Both artists felt strongly that ideology should form the lifeblood of their
work, and nothing shows this more than Rodchenko's design for a Workers'
Club, which he exhibited in the International Arts and Crafts Exhibition in
Paris in 1925. Tate Modern will have a reconstruction of the club, direct
from his designs. This was design with function that went beyond
utilitarianism: it was created to enable leisure, an essential tenet of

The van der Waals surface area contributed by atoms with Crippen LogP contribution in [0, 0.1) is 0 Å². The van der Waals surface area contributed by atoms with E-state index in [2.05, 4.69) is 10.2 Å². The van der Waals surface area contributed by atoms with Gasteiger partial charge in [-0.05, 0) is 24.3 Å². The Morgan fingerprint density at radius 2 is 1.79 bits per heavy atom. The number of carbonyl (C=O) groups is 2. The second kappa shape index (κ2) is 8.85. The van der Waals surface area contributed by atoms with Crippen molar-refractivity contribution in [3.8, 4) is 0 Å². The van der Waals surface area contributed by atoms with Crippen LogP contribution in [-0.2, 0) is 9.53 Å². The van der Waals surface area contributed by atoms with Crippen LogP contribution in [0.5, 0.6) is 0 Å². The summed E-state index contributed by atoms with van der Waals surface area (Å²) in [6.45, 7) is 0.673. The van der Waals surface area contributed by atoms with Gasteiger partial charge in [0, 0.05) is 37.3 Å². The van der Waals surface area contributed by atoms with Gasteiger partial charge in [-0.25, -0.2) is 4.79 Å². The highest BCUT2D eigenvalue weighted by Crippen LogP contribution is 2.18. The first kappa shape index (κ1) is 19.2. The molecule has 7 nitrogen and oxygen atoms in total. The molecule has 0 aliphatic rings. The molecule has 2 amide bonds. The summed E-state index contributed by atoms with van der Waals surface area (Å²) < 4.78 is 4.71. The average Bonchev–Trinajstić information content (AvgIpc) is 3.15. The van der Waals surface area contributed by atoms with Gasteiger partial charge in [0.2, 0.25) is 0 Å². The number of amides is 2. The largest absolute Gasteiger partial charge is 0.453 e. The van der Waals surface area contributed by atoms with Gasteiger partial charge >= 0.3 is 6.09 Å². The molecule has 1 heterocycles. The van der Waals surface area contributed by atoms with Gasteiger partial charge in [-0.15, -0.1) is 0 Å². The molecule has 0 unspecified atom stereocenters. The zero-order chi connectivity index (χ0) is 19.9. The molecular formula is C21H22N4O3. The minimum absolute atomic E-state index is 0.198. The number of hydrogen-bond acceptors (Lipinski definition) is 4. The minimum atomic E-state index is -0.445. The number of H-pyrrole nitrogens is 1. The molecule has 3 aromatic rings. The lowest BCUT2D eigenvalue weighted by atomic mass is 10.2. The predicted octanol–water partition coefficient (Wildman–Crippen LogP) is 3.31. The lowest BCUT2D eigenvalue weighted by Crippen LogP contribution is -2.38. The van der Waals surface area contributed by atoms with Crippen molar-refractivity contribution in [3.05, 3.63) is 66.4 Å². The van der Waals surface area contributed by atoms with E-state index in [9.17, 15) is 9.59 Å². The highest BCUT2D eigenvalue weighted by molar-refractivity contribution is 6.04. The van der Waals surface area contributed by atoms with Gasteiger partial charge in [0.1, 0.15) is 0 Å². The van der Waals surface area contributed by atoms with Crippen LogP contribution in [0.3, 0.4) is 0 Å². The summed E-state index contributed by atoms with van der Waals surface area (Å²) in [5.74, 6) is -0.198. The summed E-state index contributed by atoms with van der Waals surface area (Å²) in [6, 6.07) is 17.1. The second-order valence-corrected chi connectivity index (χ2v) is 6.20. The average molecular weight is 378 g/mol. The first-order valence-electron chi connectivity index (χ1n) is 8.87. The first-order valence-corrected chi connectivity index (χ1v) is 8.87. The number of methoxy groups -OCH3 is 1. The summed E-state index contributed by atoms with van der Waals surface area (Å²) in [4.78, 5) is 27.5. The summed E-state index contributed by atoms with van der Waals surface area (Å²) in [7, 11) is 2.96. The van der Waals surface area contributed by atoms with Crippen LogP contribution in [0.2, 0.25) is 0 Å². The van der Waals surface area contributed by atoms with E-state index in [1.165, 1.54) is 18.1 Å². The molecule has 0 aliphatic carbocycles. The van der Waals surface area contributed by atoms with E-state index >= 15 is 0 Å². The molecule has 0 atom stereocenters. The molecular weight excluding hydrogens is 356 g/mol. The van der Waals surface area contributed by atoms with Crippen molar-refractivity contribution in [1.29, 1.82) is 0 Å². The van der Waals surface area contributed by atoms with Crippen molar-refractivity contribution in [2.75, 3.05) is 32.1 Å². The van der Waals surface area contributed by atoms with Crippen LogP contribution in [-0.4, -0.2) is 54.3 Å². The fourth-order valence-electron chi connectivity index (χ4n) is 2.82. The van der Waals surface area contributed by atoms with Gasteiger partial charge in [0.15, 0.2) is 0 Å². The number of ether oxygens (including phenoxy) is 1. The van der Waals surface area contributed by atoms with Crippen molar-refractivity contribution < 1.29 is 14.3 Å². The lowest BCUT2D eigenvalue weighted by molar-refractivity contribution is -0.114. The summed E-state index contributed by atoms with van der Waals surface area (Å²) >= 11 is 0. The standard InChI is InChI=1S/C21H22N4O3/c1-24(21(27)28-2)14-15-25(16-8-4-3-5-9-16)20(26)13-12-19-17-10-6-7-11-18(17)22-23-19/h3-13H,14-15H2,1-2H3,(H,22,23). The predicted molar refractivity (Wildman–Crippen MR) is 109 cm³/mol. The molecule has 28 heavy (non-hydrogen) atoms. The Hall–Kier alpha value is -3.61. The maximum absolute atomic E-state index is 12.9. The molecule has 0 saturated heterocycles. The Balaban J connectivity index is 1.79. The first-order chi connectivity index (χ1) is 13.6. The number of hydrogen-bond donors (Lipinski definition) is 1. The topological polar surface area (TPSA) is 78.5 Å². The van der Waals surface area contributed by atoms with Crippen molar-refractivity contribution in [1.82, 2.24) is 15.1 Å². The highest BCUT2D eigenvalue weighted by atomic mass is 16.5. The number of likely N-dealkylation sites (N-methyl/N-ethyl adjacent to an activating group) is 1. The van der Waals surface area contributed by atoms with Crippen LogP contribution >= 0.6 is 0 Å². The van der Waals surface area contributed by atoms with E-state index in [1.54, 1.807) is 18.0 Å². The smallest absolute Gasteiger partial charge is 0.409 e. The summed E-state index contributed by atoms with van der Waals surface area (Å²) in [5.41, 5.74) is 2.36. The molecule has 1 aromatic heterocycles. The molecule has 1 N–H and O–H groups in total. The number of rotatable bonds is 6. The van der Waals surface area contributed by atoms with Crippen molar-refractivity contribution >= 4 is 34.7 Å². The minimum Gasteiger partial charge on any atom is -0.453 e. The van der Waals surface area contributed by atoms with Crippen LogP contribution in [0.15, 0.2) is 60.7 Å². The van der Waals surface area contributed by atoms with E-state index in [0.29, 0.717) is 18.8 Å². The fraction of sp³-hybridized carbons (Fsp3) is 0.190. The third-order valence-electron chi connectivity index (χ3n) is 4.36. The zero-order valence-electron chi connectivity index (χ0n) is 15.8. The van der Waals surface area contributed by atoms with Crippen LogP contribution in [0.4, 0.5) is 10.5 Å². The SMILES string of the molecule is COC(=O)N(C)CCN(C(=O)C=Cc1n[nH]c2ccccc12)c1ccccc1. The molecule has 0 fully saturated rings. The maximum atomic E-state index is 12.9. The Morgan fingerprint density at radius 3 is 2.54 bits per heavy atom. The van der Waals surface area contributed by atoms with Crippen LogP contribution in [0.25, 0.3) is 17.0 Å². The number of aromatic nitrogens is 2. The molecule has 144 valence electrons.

Lenin's revolutionary ideal. Labourers should use their free time outside of
work relaxing – but within a context that was productive, communal, and with
design at its centre. As such, there was to be a Lenin Corner of the club
with Constructivist magazines and a screen on which could be projected
signs. This was typical of the Constructivist movement's approach to art, as
they branched out to graphic design, theatre stage sets and posters. This
Workers' Club was a theatre of sorts, where each worker would play his part.